Program to provide job training, new employees to state’s utilities
Like many industries in Vermont, water utilities are facing a worker shortage. Many operations specialists at drinking water and wastewater treatment plants across the state are approaching retirement age, and there are not currently enough trained professionals to fill their places.
The Vermont Rural Water Association is spearheading an apprenticeship program to train the next generation of water and wastewater operators in communities throughout Vermont.
This program will provide water utilities with the new employees they need as well as providing job training—and an alternative to an expensive college education—to Vermonters.
Operators of drinking water facilities provide safe drinking water to the public. Operators of wastewater treatment plants ensure that clean, treated water is released back into the state’s rivers, lakes, and groundwater.
These water utilities are responsible for protecting the health and safety of Vermont’s communities and environment. This is especially important now as the state begins new regulations of contaminants like PFAS and water resources are impacted by climate change.
Vermont Rural Water is currently recruiting qualified candidates for the apprenticeship program. Apprentices must have a minimum of a high school diploma or equivalent. The apprenticeship is a two-year, full-time position, during which apprentices will be paid a salary.
“It is important to find and recruit individuals who have passion and willingness to give their all to the profession,” said Paula Jackson, Apprenticeship Program Coordinator at Vermont Rural Water. “The more educated water and wastewater professionals are, the more positive changes take place at each facility across Vermont and the better the water quality at the tap.”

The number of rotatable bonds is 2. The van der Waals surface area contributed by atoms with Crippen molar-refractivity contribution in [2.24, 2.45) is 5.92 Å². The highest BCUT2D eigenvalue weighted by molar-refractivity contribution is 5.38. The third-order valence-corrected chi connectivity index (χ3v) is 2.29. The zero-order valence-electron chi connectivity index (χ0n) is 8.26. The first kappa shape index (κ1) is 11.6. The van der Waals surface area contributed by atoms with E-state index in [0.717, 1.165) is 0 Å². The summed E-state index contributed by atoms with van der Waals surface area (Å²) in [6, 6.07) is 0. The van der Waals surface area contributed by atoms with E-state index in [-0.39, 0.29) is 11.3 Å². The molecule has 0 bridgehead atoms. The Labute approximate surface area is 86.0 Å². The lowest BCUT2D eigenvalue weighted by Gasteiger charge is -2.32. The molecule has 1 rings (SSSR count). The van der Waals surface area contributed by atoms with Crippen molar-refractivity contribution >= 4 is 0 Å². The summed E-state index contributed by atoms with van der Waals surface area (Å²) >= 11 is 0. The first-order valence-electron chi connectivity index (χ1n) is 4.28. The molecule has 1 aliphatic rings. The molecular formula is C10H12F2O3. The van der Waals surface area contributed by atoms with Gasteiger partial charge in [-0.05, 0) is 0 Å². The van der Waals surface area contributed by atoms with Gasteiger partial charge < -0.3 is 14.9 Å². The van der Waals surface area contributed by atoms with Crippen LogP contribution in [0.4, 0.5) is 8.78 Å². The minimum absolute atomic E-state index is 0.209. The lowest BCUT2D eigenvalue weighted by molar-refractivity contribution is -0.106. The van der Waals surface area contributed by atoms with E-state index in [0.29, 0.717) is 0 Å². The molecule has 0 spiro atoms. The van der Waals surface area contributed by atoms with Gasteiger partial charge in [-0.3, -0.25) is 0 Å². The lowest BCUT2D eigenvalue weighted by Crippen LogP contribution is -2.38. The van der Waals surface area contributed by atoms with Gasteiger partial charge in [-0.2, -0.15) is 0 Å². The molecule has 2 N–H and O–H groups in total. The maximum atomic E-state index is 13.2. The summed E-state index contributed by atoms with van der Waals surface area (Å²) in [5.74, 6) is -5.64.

Apprentices will receive 288 hours of classroom instruction and 4,000 hours of on-the-job training.
In the classroom, they will learn the chemistry, microbiology, environmental science, and mechanics needed to operate a drinking water or wastewater treatment plant. The cost of this education is paid by the apprenticeship program.
At the treatment plant, apprentices will train under water quality professionals to learn the operations of the facility.
The shortage of water utility employees is not unique to Vermont. Communities across the nation are having a hard time recruiting the next generation of water and wastewater operators. In the next five to ten years, more than half of the most skilled water professionals will retire, taking decades of institutional knowledge with them.
Similar apprenticeship programs, in partnership with the National Rural Water Association and the Department of Labor, have been established in other states. Vermont’s program is the first in New England.
If you are a water or wastewater utility that is interested in hiring an apprentice, or an individual interested in becoming an apprentice, contact Paula Jackson, Apprenticeship Program Coordinator at the Vermont Rural Water Association at 802-660-4988 x332 or email@example.com.